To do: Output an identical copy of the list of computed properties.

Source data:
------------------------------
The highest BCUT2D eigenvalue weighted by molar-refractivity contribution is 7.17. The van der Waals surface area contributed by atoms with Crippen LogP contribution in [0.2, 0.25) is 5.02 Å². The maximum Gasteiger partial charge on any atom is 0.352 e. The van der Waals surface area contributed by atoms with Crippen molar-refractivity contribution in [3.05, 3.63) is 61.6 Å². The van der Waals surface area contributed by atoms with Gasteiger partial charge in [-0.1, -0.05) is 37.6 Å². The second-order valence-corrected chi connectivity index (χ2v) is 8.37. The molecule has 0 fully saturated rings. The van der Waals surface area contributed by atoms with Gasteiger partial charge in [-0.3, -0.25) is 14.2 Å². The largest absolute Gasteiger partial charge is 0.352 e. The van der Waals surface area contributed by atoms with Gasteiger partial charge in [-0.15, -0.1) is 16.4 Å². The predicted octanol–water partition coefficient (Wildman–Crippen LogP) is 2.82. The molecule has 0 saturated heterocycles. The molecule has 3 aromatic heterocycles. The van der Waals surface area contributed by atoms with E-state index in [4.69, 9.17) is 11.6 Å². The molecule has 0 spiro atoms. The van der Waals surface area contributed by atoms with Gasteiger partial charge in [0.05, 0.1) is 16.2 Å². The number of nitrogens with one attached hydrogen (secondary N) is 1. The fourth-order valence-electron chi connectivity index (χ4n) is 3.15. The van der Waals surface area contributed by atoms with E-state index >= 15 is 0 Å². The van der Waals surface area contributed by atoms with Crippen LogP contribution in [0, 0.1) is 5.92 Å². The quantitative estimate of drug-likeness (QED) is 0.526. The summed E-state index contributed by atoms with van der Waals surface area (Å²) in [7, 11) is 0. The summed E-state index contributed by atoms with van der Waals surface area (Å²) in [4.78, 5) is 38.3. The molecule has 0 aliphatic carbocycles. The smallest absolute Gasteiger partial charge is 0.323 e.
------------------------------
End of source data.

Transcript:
The highest BCUT2D eigenvalue weighted by molar-refractivity contribution is 7.17. The van der Waals surface area contributed by atoms with Crippen LogP contribution in [0.2, 0.25) is 5.02 Å². The maximum Gasteiger partial charge on any atom is 0.352 e. The van der Waals surface area contributed by atoms with Crippen molar-refractivity contribution in [3.05, 3.63) is 61.6 Å². The van der Waals surface area contributed by atoms with Gasteiger partial charge in [-0.1, -0.05) is 37.6 Å². The second-order valence-corrected chi connectivity index (χ2v) is 8.37. The molecule has 0 fully saturated rings. The van der Waals surface area contributed by atoms with Gasteiger partial charge in [-0.3, -0.25) is 14.2 Å². The largest absolute Gasteiger partial charge is 0.352 e. The van der Waals surface area contributed by atoms with Gasteiger partial charge in [-0.15, -0.1) is 16.4 Å². The predicted octanol–water partition coefficient (Wildman–Crippen LogP) is 2.82. The molecule has 0 saturated heterocycles. The molecule has 3 aromatic heterocycles. The van der Waals surface area contributed by atoms with E-state index in [4.69, 9.17) is 11.6 Å². The molecule has 0 spiro atoms. The van der Waals surface area contributed by atoms with Gasteiger partial charge in [0.05, 0.1) is 16.2 Å². The number of nitrogens with one attached hydrogen (secondary N) is 1. The fourth-order valence-electron chi connectivity index (χ4n) is 3.15. The van der Waals surface area contributed by atoms with E-state index >= 15 is 0 Å². The van der Waals surface area contributed by atoms with Crippen LogP contribution in [0, 0.1) is 5.92 Å². The quantitative estimate of drug-likeness (QED) is 0.526. The summed E-state index contributed by atoms with van der Waals surface area (Å²) in [7, 11) is 0. The summed E-state index contributed by atoms with van der Waals surface area (Å²) in [4.78, 5) is 38.3. The molecule has 0 aliphatic carbocycles. The smallest absolute Gasteiger partial charge is 0.323 e.